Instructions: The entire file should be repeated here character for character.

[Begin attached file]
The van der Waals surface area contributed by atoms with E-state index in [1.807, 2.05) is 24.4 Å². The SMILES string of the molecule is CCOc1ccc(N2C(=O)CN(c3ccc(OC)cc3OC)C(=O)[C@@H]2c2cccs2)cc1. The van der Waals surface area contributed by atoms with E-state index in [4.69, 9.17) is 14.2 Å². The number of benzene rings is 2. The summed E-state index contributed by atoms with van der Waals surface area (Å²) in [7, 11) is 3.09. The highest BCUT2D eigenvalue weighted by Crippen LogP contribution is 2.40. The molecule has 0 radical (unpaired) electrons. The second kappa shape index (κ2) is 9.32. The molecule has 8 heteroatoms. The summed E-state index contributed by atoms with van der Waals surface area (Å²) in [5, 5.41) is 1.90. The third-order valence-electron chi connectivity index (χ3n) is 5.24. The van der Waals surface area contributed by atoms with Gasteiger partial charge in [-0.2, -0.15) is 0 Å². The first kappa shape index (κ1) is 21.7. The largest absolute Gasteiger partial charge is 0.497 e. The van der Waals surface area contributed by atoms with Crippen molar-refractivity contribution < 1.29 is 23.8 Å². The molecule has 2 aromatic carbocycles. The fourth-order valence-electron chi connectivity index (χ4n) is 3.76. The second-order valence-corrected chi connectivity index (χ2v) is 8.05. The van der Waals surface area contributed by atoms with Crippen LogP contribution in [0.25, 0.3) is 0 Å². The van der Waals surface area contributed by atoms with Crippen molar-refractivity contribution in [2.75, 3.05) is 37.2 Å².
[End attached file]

The van der Waals surface area contributed by atoms with E-state index in [1.807, 2.05) is 24.4 Å². The SMILES string of the molecule is CCOc1ccc(N2C(=O)CN(c3ccc(OC)cc3OC)C(=O)[C@@H]2c2cccs2)cc1. The van der Waals surface area contributed by atoms with E-state index in [4.69, 9.17) is 14.2 Å². The number of benzene rings is 2. The summed E-state index contributed by atoms with van der Waals surface area (Å²) in [7, 11) is 3.09. The highest BCUT2D eigenvalue weighted by Crippen LogP contribution is 2.40. The molecule has 0 radical (unpaired) electrons. The second kappa shape index (κ2) is 9.32. The molecule has 8 heteroatoms. The summed E-state index contributed by atoms with van der Waals surface area (Å²) in [5, 5.41) is 1.90. The third-order valence-electron chi connectivity index (χ3n) is 5.24. The van der Waals surface area contributed by atoms with Gasteiger partial charge in [-0.2, -0.15) is 0 Å². The first kappa shape index (κ1) is 21.7. The largest absolute Gasteiger partial charge is 0.497 e. The van der Waals surface area contributed by atoms with Crippen molar-refractivity contribution < 1.29 is 23.8 Å². The molecule has 2 aromatic carbocycles. The fourth-order valence-electron chi connectivity index (χ4n) is 3.76. The second-order valence-corrected chi connectivity index (χ2v) is 8.05. The van der Waals surface area contributed by atoms with Crippen LogP contribution in [0.25, 0.3) is 0 Å². The van der Waals surface area contributed by atoms with Crippen molar-refractivity contribution in [2.75, 3.05) is 37.2 Å².